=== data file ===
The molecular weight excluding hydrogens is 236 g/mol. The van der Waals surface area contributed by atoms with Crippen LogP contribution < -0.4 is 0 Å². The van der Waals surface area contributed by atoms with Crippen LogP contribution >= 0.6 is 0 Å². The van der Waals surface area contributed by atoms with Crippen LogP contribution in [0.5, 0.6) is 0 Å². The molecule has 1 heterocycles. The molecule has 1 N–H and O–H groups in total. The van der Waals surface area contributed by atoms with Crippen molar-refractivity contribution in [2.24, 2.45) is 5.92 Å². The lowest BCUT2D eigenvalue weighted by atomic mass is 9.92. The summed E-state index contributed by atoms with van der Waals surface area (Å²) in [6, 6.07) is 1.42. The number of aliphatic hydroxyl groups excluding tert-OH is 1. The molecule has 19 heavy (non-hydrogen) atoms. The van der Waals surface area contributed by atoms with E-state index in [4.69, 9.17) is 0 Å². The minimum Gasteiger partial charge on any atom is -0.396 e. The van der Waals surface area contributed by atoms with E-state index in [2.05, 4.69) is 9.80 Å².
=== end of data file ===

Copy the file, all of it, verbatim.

The molecular weight excluding hydrogens is 236 g/mol. The van der Waals surface area contributed by atoms with Crippen LogP contribution < -0.4 is 0 Å². The van der Waals surface area contributed by atoms with Crippen LogP contribution >= 0.6 is 0 Å². The van der Waals surface area contributed by atoms with Crippen LogP contribution in [0.5, 0.6) is 0 Å². The molecule has 1 heterocycles. The molecule has 1 N–H and O–H groups in total. The van der Waals surface area contributed by atoms with Crippen molar-refractivity contribution in [2.24, 2.45) is 5.92 Å². The lowest BCUT2D eigenvalue weighted by atomic mass is 9.92. The summed E-state index contributed by atoms with van der Waals surface area (Å²) in [6, 6.07) is 1.42. The number of aliphatic hydroxyl groups excluding tert-OH is 1. The molecule has 19 heavy (non-hydrogen) atoms. The van der Waals surface area contributed by atoms with E-state index in [4.69, 9.17) is 0 Å². The minimum Gasteiger partial charge on any atom is -0.396 e. The van der Waals surface area contributed by atoms with E-state index in [2.05, 4.69) is 9.80 Å².